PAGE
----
A small, 1920s house with ocean views is transformed into an airy, modern abode. Here, how the interior designer and architect achieved stunning success.
By Brielle M. Ferreira
1 of 7Photo: John Ellis; Styling: Laura Hull
Pick a Like-Minded Team
It was the house’s charming exterior that first captivated the homeowner, so she was careful to only work with those who shared an equal appreciation for its original cottage aesthetic, like interior designer Jude Samuel and architect Tim Nicol. “I wanted to maintain the architectural integrity of the home, and Tim and Jude just got it. They were totally in sync.”
The verdant landscape design is by MCB Landscape Architecture.
2 of 7Photo: John Ellis; Styling: Laura Hull
A neutral palette of soft whites and ivory in the living room is the ideal backdrop for the homeowner’s extensive art collection and the wide water views. “It’s a color scheme you never tire of,” says the homeowner. “It’s classic and elegant. When you walk in, your eyes go straight outside, and it absolutely takes your breath away.”
The open floor plan is key to making the once-cramped cottage feel spacious and bright. A small step between the kitchen and dining room and the living room provides the visual break that delineates the entertaining areas from those designated for relaxation. “It flows very nicely,” says Samuel. “There’s a space for everything.”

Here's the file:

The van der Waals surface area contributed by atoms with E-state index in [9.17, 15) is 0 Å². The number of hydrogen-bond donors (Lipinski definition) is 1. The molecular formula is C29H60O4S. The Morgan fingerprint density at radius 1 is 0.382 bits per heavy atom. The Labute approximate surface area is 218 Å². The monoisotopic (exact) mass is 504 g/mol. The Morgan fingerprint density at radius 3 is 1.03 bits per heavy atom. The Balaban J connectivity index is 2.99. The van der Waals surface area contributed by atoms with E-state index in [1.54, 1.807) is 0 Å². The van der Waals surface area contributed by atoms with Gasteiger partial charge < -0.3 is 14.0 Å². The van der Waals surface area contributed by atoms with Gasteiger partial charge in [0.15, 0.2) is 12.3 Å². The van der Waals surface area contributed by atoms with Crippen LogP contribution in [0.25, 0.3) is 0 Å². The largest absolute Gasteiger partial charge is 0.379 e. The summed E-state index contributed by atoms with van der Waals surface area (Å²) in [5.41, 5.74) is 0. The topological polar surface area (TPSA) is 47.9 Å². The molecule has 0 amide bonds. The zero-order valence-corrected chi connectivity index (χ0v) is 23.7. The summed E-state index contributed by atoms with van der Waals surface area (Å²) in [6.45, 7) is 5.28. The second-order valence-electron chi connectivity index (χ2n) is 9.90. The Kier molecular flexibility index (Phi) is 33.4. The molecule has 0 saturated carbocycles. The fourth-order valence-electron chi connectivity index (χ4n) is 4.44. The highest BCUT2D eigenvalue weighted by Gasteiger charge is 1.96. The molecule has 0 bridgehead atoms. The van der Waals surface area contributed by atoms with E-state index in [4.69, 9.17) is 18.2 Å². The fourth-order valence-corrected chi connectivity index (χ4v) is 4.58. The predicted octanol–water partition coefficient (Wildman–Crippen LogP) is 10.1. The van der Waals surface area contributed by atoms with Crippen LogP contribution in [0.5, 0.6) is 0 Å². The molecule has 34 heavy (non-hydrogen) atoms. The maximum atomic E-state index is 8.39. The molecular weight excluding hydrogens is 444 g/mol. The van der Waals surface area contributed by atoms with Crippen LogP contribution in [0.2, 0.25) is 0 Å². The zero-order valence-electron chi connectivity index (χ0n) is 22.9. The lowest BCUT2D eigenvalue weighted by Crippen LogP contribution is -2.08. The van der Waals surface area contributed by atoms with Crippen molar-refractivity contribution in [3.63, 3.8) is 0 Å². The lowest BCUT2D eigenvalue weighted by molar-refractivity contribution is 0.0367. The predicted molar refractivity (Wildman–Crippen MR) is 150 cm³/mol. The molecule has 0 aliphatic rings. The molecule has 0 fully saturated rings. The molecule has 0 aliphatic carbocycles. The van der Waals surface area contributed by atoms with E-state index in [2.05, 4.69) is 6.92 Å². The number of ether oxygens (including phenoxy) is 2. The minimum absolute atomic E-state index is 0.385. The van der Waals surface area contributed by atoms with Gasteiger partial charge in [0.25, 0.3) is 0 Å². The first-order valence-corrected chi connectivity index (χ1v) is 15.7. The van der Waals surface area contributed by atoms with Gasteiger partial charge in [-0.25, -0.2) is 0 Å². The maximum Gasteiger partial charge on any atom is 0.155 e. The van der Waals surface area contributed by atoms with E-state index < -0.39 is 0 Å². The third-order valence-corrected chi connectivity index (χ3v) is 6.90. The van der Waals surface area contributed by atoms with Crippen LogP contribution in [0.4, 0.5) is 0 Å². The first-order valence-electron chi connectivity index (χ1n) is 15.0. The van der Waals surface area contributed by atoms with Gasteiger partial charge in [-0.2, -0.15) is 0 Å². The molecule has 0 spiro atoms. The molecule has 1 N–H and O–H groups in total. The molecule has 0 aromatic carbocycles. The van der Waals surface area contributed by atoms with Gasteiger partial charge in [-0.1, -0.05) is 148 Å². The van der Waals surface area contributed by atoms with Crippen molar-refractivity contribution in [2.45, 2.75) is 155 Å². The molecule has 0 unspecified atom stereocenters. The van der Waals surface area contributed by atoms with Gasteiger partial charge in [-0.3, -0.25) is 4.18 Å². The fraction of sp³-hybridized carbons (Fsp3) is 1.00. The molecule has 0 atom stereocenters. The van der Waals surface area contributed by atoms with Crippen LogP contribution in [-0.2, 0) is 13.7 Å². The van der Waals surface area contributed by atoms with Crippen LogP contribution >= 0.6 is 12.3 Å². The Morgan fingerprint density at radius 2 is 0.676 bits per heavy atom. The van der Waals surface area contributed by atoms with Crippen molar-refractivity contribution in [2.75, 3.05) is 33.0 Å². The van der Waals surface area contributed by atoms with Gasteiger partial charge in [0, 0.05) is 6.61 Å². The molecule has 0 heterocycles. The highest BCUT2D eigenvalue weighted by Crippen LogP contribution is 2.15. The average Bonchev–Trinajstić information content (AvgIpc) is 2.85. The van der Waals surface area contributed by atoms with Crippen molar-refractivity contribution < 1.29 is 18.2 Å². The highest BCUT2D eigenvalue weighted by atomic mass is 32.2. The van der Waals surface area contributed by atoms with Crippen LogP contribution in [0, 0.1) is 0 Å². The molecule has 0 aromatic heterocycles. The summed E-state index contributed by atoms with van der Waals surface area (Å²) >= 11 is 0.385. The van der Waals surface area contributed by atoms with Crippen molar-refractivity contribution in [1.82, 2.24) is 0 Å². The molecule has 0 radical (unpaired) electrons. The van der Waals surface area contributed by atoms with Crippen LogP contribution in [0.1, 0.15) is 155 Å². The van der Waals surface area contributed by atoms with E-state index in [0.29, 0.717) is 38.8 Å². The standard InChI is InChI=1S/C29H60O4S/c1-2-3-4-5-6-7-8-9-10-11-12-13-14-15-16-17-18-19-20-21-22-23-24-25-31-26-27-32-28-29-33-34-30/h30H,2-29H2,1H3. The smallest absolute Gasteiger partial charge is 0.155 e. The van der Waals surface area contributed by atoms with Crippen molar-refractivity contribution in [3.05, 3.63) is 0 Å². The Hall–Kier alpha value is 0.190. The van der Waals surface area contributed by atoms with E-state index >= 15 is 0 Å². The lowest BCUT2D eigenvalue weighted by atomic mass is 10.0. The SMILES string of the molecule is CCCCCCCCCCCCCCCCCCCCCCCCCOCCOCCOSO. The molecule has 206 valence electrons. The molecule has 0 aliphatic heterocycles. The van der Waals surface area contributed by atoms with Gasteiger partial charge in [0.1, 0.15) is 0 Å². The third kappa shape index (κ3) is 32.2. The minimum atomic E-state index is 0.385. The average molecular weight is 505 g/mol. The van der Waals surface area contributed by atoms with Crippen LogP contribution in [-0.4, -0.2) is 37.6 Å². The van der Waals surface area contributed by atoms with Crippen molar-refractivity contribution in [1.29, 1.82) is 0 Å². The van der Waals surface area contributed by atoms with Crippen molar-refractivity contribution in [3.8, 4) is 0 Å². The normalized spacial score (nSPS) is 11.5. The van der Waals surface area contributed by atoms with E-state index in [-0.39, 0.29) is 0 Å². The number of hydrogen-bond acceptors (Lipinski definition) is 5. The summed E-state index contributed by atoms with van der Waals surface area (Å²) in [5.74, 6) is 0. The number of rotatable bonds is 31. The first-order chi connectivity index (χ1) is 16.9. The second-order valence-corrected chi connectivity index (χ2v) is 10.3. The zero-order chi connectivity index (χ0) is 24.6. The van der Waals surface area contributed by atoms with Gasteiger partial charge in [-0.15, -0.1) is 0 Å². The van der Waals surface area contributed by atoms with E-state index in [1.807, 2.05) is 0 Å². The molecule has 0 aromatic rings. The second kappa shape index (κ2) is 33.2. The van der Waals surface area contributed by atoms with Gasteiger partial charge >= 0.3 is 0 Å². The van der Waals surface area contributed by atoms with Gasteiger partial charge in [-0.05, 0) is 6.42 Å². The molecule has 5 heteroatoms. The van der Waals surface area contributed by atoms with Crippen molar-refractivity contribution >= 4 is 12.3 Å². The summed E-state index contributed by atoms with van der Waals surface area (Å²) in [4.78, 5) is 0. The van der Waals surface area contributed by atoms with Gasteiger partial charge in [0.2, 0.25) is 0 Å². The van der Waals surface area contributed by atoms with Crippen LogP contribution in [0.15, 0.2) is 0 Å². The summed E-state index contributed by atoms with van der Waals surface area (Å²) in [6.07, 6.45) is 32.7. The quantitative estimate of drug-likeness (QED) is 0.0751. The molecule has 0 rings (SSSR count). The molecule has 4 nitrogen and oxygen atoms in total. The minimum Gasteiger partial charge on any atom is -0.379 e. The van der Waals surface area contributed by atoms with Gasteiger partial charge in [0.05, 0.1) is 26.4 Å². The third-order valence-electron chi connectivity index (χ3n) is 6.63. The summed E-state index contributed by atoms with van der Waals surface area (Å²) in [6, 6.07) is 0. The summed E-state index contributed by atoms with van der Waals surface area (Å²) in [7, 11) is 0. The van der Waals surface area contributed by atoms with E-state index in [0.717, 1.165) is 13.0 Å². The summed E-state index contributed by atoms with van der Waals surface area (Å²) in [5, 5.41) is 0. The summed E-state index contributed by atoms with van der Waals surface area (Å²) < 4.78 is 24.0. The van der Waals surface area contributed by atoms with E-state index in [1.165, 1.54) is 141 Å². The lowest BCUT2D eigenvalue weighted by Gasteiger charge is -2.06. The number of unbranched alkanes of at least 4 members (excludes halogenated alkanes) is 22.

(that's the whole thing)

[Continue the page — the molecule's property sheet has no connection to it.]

Get the look: The tables are from Glabman’s Furniture. The chairs are fromLee Industries.
4 of 7Photo: John Ellis; Styling: Laura Hull
Choose a Hard-Working Layout
Bad lighting and a lack of work and storage space put the kitchen squarely on the homeowner’s list of priorities for remodeling. While the former room’s small layout hindered its functionality, the new kitchen’s larger, L-shaped design makes cooking for company much easier.
The terraced gardens on the grounds were lovely, but the homeowner wanted to get more out of her outdoor space, so she had Samuel craft a plan to make the backyard an oasis for entertaining, complete with a kitchen, bar, and dining area. “It’s a great spot to hang out,” says Samuel.
One of Samuel’s first orders of business was constructing a proper master suite to give the homeowner a comfortable spot to retreat. She and Nicol fashioned an addition that echoes architectural details throughout the rest of the home—pitched, beamed ceilings and paneled walls—for a seamless look.
Samuel went to the stoneyard herself to select the soft, sandy tiles that define the master bath. “I love working with natural materials,” she says, “and they were especially important in this space. The different tones in the stone lend an aged appearance, helping them blend in with the existing floors.”